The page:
• Send E-Cards and you will not waste a single tree.
  • Send cards made of 100 percent recycled paper or tree-free cards made by environmental organizations. In addition to "tree free" cards, you can get cards made of old subway maps, cards made of recycled junk mail, and cards that you can plant which are imbedded with a seed mixture that will grow in the spring.
  • Glue pictures from old cards onto homemade or store-bought recycled paper to create new cards.Yay crafty!
  • Glue pretty paper on the inside of old cards to cover previous writing--and send them again.
  • Avoid cards with glossy, shiny or gold foil coatings since these cannot be recycled. Look for the PCF label on cards (Processed Chlorine Free) -- they're printed on unbleached paper.
What to Buy During Your Holiday Shopping

  • Try making something for those that you love.  People love to get homemade cookies, fudge, bread, or jam
  • Other gifts that will create little to no waste include things like concert or movie tickets, a gift certificate for dinner, or an IOU for services such as a massage, cooking a meal, or baby sitting.
  • Planting a tree is great because you can do it together.
  • Make it a contest for your kids to see how many old toys they can come up with to donate to a local charity; and then the one who collects the most wins a prize.
  • Give someone a gift that keeps on giving, such as a live plant or a donation to Denver Zoo or other local charity to support worldwide conservation projects or the construction of the Asian Tropics exhibit for endangered Asian elephants. 
  • Gifts that don’t require batteries are a great alternative and don’t create as much waste when having to dispose of and replace these batteries.  Try also to look for gifts that are made from recycled materials.
  • Best of all, adopt an animal at Denver Zoo or give a Denver Zoo Membership (or your local zoo)  in someone's name.  Your friends and family will think of you every time they visit!
  • Also, shop on Ebay. There's a lower chance of the toys and stuff being "new in box" which will cut down on all the plastic waste that cannot be recycled.

Wrapping Your Gift

  • Try using colorful pages torn from magazines or last year's calendar pictures to wrap small gifts, and old maps, posters or the Sunday comics for larger boxes.
  • Use crayons or sponge paint to decorate brown grocery bags and wrap with natural raffia ribbon.
  • Reusable cloth ribbons can be used in place of plastic bows or you can save bows and reuse year after year. I swear, my mom has bows from when I was like 5!!
  • Avoid using paper entirely by using reusable decorative tins, baskets or boxes, fabric bags (canvas grocery bags are great!)or give a gift in a gift.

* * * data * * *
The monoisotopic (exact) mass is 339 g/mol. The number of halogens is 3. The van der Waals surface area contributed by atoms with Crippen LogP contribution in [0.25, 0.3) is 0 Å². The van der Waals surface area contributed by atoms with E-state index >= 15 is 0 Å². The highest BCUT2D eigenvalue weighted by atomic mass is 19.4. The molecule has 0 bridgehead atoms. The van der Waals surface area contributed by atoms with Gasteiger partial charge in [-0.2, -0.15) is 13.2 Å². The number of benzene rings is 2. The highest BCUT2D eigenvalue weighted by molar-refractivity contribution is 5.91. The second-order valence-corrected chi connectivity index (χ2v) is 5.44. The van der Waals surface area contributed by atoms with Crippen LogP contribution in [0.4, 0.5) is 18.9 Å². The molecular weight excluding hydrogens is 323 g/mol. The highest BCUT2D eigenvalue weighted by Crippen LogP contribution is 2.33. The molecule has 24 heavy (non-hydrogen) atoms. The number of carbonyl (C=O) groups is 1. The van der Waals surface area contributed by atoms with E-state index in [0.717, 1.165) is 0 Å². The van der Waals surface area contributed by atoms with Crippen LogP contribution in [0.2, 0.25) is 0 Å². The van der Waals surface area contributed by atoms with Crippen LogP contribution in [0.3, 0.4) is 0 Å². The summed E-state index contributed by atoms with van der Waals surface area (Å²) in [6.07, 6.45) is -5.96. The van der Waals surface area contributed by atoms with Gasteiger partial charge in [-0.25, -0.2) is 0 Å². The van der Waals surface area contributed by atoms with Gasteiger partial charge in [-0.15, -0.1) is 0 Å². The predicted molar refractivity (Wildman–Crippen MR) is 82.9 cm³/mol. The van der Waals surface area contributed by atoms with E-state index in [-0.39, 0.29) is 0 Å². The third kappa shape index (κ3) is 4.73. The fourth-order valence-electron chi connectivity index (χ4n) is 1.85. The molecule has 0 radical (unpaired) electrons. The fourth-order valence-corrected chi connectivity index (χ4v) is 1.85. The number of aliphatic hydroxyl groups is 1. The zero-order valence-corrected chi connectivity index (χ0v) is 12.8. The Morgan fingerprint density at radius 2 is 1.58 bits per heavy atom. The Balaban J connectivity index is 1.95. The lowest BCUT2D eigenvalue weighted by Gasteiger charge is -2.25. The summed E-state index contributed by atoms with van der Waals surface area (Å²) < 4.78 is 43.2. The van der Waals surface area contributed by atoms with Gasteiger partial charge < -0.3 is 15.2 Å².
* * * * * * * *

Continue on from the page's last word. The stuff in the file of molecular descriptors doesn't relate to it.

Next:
• Un-wrap gifts carefully and save wrappings for reuse next year.
  • Use old scraps of wrapping paper or cut up old cards to make gift tags.
  • If you do buy wrapping paper, look for ones made of recycled paper. Avoid conventional wrapping paper with metallic colors. Such paper is often produced in an environmentally unfriendly manner.
  • If you have wrapping paper left over from last year and want to have different paper for this year’s presents exchange it with a friend, co-worker or family member’s paper from last year and you will both have “new” paper.<-- I like this idea a lot b/c I get bored of things easily!

Gift mailing

  • You can re-use packing peanuts. Call the peanut hotline at (800) 828-2214, for locations of mailing centers that reuse the packing peanuts or go to If there is no location in your community, check with local gift or craft shops, artists galleries or elementary school art programs for reuse opportunities.Great idea! I didn't know this but will try for the future.
  • Use corrugated boxes. More than 70% of corrugated cardboard is recovered and recycled into new boxes and paper products. The fibers from one corrugated box can have up to seven or eight lives. Breakdown and flatten your boxes for easier transporting before taking them to your local recycling center. If you do not have a center available, check with a local grocer or department store to see if they will bale your cardboard in their in-house recycling program.
  • Shred your old catalogs to make great packing material when mailing gift packages. 
  • Reuse tissue paper from clothing store purchases as packing material or gift paper.

Holiday Parties

  • Use "real" dishes, cups, and utensils that you can wash and reuse year after year.
  • Switch to cloth napkins.
  • Make it easy for your guests to recycle bottles and cans.
  • If you must use disposables, buy napkins and plates made from recycled material. Try
  • Get corn-made cups and utensils which can be composted afterward. And if you don't have compost, at least if you throw them away, they'll break down faster than plastic!
  • Serve sustainable seafood and fish.  Check out Monterey Bay Aquarium’s Seafood Watch page,, for consumer guides and more.
  • Serving local organic food at your parties will help to protect the environment because organic products don’t require pesticides and local food doesn’t have to travel far, creating more carbon emissions, to get to your table.
  • You can make a difference just by being aware of the ingredients you are using in preparing holiday foods.  For instance, palm oil or palmitate is included in many of the foods that we eat and the harvesting of palm oil in Indonesia contributes to the destruction of critical habitat for endangered orangutans and Asian elephants.